The Digital Revolution: Embracing Change Through History

Technological progress in recent decades has reshaped our lives. We’ve transitioned from clunky landlines to sleek, multifunctional devices that fit snugly in our pockets. This shift isn’t solely about convenience; it’s a fundamental change that has redefined how we communicate, learn, work and unwind. It has also brought concerns – digital reliance, information overload, and the impact on the health and wellbeing of digital natives.

Although not entirely novel, our current experiences echo past technological revolutions. Similar anxieties existed during historical milestones, such as the reading panic caused by the printing press; back then, the world grappled with an information explosion, much like we face today. Understanding this historical perspective sheds light on our contemporary challenges.

Unravelling the Intricacies of Digital Wellbeing

Digital wellbeing encompasses all facets of life affected by technology. Its complexity is fueled by the pace of digital evolution, individual differences in how we respond to technology and diverse circumstances. Thriving in the digital world demands a nuanced and continually adaptive approach. It’s not solely about restricting screen time; in fact, challenging the superficiality of such limitations might prompt us to engage with our devices mindfully and with empowerment.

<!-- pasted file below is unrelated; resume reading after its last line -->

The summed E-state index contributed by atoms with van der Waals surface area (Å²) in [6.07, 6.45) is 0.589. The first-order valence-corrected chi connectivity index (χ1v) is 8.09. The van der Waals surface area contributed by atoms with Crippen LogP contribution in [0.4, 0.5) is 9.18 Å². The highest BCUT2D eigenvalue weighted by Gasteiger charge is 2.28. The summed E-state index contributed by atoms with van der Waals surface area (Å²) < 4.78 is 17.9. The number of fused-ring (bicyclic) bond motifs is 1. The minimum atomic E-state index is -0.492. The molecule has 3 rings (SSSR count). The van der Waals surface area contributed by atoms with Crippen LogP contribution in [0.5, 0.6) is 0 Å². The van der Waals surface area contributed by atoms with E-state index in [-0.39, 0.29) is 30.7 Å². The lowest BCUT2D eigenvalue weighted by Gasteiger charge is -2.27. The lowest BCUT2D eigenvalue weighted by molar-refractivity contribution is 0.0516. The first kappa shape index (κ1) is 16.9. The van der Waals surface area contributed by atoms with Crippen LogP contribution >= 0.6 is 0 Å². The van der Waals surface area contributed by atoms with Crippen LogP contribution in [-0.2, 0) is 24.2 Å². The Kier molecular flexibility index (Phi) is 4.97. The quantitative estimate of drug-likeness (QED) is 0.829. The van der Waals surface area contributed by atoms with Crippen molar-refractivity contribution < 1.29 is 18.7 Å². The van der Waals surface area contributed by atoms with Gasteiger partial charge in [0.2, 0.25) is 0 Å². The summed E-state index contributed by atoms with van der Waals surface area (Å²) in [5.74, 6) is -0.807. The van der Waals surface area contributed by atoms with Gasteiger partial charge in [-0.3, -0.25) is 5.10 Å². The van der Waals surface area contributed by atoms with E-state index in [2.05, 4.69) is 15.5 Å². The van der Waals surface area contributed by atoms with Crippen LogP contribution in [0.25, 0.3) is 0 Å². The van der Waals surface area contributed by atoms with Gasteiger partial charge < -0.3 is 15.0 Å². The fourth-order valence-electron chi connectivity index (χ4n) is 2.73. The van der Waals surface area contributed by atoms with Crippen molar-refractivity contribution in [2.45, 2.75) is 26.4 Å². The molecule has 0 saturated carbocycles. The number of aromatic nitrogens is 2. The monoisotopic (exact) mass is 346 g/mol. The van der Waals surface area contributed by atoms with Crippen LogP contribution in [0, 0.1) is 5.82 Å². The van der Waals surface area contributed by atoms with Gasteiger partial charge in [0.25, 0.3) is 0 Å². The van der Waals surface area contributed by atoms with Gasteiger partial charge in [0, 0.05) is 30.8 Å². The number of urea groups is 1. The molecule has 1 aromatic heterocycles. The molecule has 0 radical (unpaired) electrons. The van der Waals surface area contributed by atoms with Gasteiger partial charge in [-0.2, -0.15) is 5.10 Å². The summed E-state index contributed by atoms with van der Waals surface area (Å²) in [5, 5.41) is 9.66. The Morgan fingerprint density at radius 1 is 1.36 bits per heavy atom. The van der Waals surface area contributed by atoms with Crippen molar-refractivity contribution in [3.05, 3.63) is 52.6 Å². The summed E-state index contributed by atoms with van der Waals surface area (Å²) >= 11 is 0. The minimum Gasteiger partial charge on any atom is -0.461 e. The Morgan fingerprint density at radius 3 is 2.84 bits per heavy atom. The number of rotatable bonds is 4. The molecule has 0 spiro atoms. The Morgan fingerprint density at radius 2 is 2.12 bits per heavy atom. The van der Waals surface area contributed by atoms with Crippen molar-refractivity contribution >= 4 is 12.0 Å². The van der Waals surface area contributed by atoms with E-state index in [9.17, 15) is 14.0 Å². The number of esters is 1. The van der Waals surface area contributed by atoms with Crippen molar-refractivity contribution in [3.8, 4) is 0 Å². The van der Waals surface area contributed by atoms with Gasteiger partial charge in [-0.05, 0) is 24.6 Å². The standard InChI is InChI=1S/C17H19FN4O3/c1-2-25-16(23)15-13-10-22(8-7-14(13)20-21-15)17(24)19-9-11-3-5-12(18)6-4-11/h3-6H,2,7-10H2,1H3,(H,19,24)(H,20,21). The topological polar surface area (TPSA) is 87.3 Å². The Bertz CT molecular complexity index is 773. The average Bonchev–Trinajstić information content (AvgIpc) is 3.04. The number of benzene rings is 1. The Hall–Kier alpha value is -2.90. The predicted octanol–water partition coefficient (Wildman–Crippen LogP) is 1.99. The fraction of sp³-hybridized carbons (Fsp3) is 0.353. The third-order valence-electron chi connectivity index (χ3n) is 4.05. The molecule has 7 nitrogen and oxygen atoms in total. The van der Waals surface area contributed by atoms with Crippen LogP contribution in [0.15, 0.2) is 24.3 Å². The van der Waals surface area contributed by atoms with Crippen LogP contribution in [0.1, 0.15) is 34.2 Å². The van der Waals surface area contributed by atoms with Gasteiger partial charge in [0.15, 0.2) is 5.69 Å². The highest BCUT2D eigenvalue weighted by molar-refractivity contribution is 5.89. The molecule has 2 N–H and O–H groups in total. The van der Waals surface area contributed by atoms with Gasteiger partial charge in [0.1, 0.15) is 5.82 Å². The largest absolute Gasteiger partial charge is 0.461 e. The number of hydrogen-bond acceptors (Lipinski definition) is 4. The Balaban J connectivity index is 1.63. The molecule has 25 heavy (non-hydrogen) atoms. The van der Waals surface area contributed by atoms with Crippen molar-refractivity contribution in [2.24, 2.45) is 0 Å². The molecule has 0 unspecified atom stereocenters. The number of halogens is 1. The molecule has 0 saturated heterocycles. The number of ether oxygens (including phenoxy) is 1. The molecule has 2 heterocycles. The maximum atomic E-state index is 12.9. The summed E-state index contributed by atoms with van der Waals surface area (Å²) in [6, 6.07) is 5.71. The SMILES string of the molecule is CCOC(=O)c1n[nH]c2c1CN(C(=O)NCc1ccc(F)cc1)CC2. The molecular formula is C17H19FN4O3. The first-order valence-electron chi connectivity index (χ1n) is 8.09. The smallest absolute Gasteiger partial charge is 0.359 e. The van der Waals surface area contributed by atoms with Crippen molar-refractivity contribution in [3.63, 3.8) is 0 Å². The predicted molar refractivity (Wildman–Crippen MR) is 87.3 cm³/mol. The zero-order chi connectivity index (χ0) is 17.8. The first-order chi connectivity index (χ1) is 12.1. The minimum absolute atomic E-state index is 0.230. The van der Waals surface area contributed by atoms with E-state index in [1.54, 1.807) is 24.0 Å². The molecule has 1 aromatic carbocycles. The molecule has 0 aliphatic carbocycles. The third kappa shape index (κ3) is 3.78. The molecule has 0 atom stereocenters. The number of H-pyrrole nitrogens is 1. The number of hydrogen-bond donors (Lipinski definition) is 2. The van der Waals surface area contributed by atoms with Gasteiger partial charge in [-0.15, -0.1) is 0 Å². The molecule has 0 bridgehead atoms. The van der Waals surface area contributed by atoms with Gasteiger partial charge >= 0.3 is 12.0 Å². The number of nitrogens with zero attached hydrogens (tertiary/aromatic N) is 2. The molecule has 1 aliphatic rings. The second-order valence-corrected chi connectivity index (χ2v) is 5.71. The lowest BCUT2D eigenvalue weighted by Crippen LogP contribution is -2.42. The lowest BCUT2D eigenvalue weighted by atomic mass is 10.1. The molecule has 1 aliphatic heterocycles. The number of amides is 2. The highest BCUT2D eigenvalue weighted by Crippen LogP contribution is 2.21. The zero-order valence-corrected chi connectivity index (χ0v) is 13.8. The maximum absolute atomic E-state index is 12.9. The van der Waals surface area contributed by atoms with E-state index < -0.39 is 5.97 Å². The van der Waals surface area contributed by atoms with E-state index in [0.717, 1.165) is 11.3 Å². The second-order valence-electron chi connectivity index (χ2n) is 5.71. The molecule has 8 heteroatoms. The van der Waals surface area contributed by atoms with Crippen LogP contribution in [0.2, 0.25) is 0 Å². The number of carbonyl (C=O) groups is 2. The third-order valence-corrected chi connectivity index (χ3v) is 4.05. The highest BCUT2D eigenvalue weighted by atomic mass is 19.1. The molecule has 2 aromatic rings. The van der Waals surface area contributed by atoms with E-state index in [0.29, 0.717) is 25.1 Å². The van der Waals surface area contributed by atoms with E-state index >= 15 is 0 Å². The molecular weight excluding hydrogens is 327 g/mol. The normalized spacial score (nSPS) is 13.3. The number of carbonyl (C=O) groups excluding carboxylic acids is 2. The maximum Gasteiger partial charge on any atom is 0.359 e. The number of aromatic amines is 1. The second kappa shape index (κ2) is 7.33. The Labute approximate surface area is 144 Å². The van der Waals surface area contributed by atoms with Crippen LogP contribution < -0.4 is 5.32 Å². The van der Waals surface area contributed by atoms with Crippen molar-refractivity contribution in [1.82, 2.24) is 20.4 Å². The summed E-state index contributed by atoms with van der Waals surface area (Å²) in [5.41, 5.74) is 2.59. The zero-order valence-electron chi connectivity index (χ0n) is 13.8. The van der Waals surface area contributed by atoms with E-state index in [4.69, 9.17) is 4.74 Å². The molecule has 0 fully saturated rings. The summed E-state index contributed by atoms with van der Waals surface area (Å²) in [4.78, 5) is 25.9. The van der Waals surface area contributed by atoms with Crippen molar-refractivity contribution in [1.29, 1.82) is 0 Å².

Our Digital Wellbeing Matters

In a world where screens are omnipresent and connectivity is perpetual, our digital habits can profoundly impact our mental, emotional, and physical health. Harnessing the advantages of living in a digital era with healthy boundaries ensures technology enriches rather than overwhelms our lives. Prioritising digital wellbeing is an investment in our overall quality of life, empowering us to navigate the digital landscape with resilience, mindfulness, and a sense of control.

Exploring Digital Wellbeing Together

This blog post initiates a series focused on digital wellbeing. In the upcoming blogposts, we’ll delve into specific aspects, including maintaining ergonomic practices while using devices, understanding the impact of technology on mental and emotional health, and strategies for enhancing productivity in a digitally driven world. Our aim is to equip you with insights and tools to navigate your personal journey.

We hope to inspire you to identify the areas where improvements are possible and those where you find contentment. Let’s navigate this digital landscape together!

The Power of Digital Wellness: Introducing our Digital Wellbeing Series  

Blogpost by Joel Williams (Student Digital Champion)

One focus for the Student Digital Champions this year is to explore strategies and programs we’ve used to increase our digital wellbeing. This series will explore what digital wellbeing is and will consist of posts and infographics discussing reducing eyestrain, digital detox, working environment and much more!   

This information will be posted throughout the year with several seasonal posts, including challenges for Christmas and Easter. You can also use the LinkedIn Learning collections we’ve curated if you want to find out more in between posts, and you can stay up to date with all new posts within this series through this page on our Digital Skills blog

To accompany this introductory blogpost, we’ve created A student’s guide to defeating computer eyestrain! (text version and clickable links below visual)